People communicate differently depending on what works best for them in certain social situations. Some people become talkative or use humour when they are nervous while others will prefer to sit back and listen. If someone’s confident, they may be less likely to take feedback, whereas someone who is curious will ask questions. It’s essential to maintain a strong two-way communication no matter how formal or informal your relationship is. The following includes tips to help you communicate effectively with the people you support.
Residents want to feel at home and part of a community, so it’s important to make a great first impression and continue building that bond at every opportunity. Simple gestures, like saying hello and making small talk as you pass them in the hallway, will help the individual know that their time and what they have to say is valued. When speaking, to reduce misunderstandings, use a clear, calm tone and avoid mumbling. You can match the pace of your speech to the requirements of your audience, which is most beneficial to those with a hearing, learning or visual disability.
When discussing care, always aim to give clear and accurate information to help your residents understand a subject. Or if you don’t have the information at hand, find out the answer and let them know as soon as possible. Coming across as unsure or guessing can cause doubt and confusion, especially if you have to backtrack and correct yourself. If someone struggles to understand, try repeating and rephrasing what you said in a different more relatable way. Always make sure the individual feels confident before the meeting comes to an end by asking them if they have any questions.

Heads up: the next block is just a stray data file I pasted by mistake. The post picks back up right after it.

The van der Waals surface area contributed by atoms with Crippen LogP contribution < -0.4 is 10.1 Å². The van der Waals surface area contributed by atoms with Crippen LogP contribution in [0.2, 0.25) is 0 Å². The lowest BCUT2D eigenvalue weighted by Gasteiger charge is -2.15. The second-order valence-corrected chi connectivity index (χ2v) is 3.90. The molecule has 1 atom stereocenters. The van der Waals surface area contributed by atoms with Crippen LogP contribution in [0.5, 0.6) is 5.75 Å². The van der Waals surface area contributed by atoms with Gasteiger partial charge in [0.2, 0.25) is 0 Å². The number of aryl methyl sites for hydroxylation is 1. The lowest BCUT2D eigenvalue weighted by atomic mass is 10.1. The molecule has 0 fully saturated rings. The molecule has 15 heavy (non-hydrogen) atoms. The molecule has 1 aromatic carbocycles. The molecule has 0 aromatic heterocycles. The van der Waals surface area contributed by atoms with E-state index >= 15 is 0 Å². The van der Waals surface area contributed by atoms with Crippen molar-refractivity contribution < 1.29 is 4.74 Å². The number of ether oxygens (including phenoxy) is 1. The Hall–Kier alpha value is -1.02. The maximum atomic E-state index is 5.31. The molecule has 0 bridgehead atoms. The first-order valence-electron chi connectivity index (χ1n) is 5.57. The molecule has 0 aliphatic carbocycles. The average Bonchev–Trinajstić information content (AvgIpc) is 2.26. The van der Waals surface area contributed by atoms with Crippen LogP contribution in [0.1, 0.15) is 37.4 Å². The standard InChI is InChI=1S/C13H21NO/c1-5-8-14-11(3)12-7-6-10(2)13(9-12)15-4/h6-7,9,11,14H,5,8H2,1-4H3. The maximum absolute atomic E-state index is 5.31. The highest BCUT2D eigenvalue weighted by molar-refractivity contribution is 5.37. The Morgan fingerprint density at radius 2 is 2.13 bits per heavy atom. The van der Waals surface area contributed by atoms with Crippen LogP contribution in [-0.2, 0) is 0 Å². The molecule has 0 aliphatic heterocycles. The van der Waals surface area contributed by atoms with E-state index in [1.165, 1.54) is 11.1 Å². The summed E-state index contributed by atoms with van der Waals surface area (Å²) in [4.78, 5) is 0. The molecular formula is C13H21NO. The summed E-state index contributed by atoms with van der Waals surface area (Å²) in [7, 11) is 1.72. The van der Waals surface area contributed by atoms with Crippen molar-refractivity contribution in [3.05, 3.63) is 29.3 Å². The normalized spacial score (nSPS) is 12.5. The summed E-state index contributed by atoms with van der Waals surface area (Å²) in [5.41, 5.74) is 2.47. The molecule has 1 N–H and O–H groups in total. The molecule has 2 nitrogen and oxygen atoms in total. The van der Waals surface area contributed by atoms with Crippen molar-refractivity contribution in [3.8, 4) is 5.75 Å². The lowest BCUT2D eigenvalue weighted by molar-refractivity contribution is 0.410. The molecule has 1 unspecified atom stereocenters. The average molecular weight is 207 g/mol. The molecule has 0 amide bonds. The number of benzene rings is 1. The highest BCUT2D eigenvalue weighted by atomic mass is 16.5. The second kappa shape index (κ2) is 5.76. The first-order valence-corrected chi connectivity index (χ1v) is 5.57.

Avoid using language that won’t be understood by someone without the same level of knowledge on a subject, unless you are going to explain it in a way the individual can process. Uncommon or technical-sounding words, slang, jargon and acronyms can stop the flow of a conversation or make someone feel confused. If they don’t have the confidence to ask you to clarify then it could negatively impact their care.
Open-ended questions give people the opportunity to talk freely instead of providing you with one word answers, which limits their response. When open-ended questions are incorporated into casual conversation, it’s easier to bounce off each other and explore a subject in depth as new key details come out. If you choose to adopt a formal interview style questioning process, your resident will feel restricted and it may be trickier to extract that important detail for connecting two pieces of information together that helps you make an informed decision on their care.
Listening to residents involves more than hearing or recording what they tell you. You are an active participant in the conversation so it’s essential to pay attention and acknowledge that you are engaged. This means picking up on key pieces of information and social cues, and digging deeper. How are they communicating? What is their tone of voice, facial expression and body language? Could there be more to what they are saying than what is being discussed on the surface?
After asking a question there shouldn’t be a rush for the person to respond. Everyone answers in their own time and it can take longer for some people to process information and formulate a reply. This may result in silences, but being patient is respectful and demonstrates you understand their needs. If they clearly need some support, follow up and ask if they would like you to rephrase the question.
Other ways to express interest include making simple gestures and providing reassurance to let them know they are being heard. Being empathetic toward their situation and repeating back to them what you have understood to check whether you’re both on the same page is a powerful relationship-building technique.
Face & body language
Eye contact is a great way to build a relationship with someone else because it shows you are paying attention and taking an interest in what the other person is saying. It also gives you an opportunity to read how the other person is feeling in the moment. For example, you may recognise mistrust, shyness or nervousness if the person you’re speaking to can’t maintain eye contact for very long.